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15 thoughts on “Hard to Breathe”

  1. This is a very well written post, and I know that I can relate tho this! I was tearing up just reading this because I have had a few of those moments myself. They are hard! It’s incredible what a simple short “I am okay” email will do for you! Stay strong :]

  2. I too have had plenty of moments like this – thank you for sharing!

    I think it’s important for everyone to know that not only are spouses often left behind to carry the tasks of being both parents, maintaining the home, and keeping finances under control while thier military member is deployed, we also deal with the anxieties of not knowing how and where they are throughout the day and sometimes not communicating for days on end. This coupled with the other extra burdens we face during a deployment make it very difficult not to let the mind wander away to those places we never want it to go… but I believe that happens because we just love them so much – and none of that other stuff really matters, except for them coming home.

    Great stuff!

  3. What an eloquent post! I loved this. I know exactly how that feels, and it was put into words so well.

  4. I remember those days like they were yesterday. Deployments are so tough! I remember something hubby and I did so that I could have some peace of mind. Whenever they would have a blackout time when they couldnt call for weeks for whatever reason he would go buy something from the PX, something in the 1-2 dollar range so I knew he was okay. It was like our secret code and it was a huge relief to me when I could check his account online and see that he bought something and was ok. I know this isn’t feasible in all situations, but for most it is. Great article!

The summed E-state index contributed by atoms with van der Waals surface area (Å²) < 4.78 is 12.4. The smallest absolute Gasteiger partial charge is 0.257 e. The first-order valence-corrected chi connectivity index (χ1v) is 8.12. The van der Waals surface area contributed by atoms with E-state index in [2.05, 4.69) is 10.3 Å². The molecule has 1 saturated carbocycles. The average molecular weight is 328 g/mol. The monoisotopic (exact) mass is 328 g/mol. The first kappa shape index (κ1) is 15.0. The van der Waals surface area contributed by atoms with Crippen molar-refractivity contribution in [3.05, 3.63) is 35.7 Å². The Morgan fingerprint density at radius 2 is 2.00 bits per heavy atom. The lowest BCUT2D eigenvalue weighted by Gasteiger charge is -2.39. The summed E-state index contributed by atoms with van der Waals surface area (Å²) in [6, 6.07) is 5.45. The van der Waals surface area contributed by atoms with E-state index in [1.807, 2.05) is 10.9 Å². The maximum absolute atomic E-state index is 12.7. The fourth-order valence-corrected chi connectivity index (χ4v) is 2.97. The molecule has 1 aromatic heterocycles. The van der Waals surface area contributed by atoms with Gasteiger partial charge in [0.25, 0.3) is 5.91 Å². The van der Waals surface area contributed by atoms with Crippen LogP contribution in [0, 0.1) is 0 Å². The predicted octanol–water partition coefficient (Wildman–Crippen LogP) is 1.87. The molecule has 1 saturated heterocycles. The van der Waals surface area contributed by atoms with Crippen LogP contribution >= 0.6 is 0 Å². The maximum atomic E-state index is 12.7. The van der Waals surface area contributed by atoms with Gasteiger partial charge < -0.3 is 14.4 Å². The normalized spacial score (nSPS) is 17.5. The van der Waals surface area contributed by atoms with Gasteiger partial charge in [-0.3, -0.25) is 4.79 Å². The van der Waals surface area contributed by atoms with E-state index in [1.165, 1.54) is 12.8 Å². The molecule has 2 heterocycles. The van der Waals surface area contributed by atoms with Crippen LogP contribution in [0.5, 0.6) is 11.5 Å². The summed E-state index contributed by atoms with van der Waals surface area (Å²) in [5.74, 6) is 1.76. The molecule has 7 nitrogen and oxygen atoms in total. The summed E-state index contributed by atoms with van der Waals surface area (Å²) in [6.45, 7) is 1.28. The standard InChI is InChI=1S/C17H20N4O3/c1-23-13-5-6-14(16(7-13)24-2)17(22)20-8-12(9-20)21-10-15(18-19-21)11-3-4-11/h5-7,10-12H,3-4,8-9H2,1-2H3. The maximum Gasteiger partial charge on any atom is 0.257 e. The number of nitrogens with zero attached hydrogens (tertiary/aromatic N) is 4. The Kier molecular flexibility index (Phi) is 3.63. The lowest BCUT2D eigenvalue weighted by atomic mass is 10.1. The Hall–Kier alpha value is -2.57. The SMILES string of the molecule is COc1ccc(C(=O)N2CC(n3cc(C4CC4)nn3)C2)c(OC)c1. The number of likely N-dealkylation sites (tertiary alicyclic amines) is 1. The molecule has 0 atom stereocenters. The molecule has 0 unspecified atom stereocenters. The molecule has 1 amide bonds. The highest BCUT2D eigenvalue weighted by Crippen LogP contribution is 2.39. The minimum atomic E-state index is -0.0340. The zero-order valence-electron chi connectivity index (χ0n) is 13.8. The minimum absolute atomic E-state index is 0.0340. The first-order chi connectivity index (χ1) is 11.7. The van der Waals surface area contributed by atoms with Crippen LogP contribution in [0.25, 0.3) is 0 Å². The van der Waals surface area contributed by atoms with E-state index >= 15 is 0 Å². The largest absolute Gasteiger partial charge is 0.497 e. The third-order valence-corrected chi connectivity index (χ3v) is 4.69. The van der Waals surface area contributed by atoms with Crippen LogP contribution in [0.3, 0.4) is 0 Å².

1. Sara, What a GREAT idea! I have never heard this before! I will be sharing this with my friends if you do not mind. Like you said, not always possible, but if it is what a great relief!

  5. Wow! What a well done description of THAT moment – hard to believe that such a short writing can sum it all up. Thank you. I intend to share this with my “civi friends.” I think it will help describe to them what we go through. It also gives a glimpse to new wives on what they will be facing – not that they really WANT to know, but for some the anticipation of NOT knowing what’s ahead is worse.

  6. I hated that feeling, and just wanted it to go away. There was once a time when I didn’t hear from my husband for 3 weeks and I swear I had a knot in my stomach and no air to my lungs for the whole 3 weeks. Its a hard feeling to control, but it’s amazing how we pull through and get through it right? We are stronger than we think……..

  7. I have been having that feeling a lot lately. Not so much worried about him, because I feel like he is relatively safe for now. It’s more a feeling of when will you call. I’ve had my phone glued to me, on the highest ring possible, just in case he calls. He’s told me he will for the past three days, but nothing has come through. The only reason why I am feeling this way is because I have gotten my hopes up, feeling like I will get to hear his voice, and it never comes. I wait patiently sometimes and anxiously others. I know it’s not quite the same as your situation, and I am so glad to hear that he was safe and could write you a brief message to tell you so! This story just went straight to my heart. I am not looking forward to moments like this in the future, but I know that as a marine s/o I’m strong and can get through anything!
    Loved this 🙂

    1. Kelsey, you CAN get through anything! Stay positive like you are and REAL about everything. Thanks for sharing! Thanks your marine for his service from me, please. : )

  8. It’s funny that she mentions not being able to breathe. During a very traumatic time in my life I was taught how to ‘connect’ to my breath and my heartbeat to keep out the scary thoughts. Around the same time I came to ‘The Work Of Byron Katie’ and was taught how to stop the stressful thoughts from coming back. Since then I rarely have a sleepless night! I chose Peace over Pain now!